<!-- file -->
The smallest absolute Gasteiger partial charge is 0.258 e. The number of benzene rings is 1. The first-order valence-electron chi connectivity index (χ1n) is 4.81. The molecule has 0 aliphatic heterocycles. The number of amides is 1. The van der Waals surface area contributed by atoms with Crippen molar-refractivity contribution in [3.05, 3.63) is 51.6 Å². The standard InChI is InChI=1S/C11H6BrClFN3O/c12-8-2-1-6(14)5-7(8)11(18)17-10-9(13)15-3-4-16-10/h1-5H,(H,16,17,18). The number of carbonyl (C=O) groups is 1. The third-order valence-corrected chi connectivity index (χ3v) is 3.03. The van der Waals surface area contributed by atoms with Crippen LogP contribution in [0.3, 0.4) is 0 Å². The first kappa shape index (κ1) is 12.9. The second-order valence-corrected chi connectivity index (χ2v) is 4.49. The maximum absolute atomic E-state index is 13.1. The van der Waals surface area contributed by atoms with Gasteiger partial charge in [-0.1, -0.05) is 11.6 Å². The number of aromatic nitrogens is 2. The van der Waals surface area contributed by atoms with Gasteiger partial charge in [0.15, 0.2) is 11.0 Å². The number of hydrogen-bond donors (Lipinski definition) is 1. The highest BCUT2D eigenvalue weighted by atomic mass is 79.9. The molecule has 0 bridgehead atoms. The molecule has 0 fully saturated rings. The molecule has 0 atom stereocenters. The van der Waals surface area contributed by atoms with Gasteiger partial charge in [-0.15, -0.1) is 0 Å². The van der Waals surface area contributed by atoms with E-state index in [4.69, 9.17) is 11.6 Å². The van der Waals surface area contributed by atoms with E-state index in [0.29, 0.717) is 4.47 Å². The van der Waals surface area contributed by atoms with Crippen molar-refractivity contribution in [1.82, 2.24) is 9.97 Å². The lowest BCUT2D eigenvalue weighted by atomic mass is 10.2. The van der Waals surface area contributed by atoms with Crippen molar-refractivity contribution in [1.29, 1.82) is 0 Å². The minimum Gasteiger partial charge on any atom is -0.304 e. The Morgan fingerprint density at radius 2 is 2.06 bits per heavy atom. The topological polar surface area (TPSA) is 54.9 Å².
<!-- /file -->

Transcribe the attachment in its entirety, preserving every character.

The smallest absolute Gasteiger partial charge is 0.258 e. The number of benzene rings is 1. The first-order valence-electron chi connectivity index (χ1n) is 4.81. The molecule has 0 aliphatic heterocycles. The number of amides is 1. The van der Waals surface area contributed by atoms with Crippen molar-refractivity contribution in [3.05, 3.63) is 51.6 Å². The standard InChI is InChI=1S/C11H6BrClFN3O/c12-8-2-1-6(14)5-7(8)11(18)17-10-9(13)15-3-4-16-10/h1-5H,(H,16,17,18). The number of carbonyl (C=O) groups is 1. The third-order valence-corrected chi connectivity index (χ3v) is 3.03. The van der Waals surface area contributed by atoms with Crippen LogP contribution in [0.3, 0.4) is 0 Å². The first kappa shape index (κ1) is 12.9. The second-order valence-corrected chi connectivity index (χ2v) is 4.49. The maximum absolute atomic E-state index is 13.1. The van der Waals surface area contributed by atoms with Gasteiger partial charge in [-0.1, -0.05) is 11.6 Å². The number of aromatic nitrogens is 2. The van der Waals surface area contributed by atoms with Gasteiger partial charge in [0.15, 0.2) is 11.0 Å². The number of hydrogen-bond donors (Lipinski definition) is 1. The highest BCUT2D eigenvalue weighted by atomic mass is 79.9. The molecule has 0 bridgehead atoms. The molecule has 0 fully saturated rings. The molecule has 0 atom stereocenters. The van der Waals surface area contributed by atoms with Gasteiger partial charge in [-0.15, -0.1) is 0 Å². The van der Waals surface area contributed by atoms with E-state index in [4.69, 9.17) is 11.6 Å². The van der Waals surface area contributed by atoms with E-state index in [0.29, 0.717) is 4.47 Å². The van der Waals surface area contributed by atoms with Crippen molar-refractivity contribution in [1.82, 2.24) is 9.97 Å². The lowest BCUT2D eigenvalue weighted by atomic mass is 10.2. The van der Waals surface area contributed by atoms with Crippen molar-refractivity contribution in [1.29, 1.82) is 0 Å². The minimum Gasteiger partial charge on any atom is -0.304 e. The Morgan fingerprint density at radius 2 is 2.06 bits per heavy atom. The topological polar surface area (TPSA) is 54.9 Å².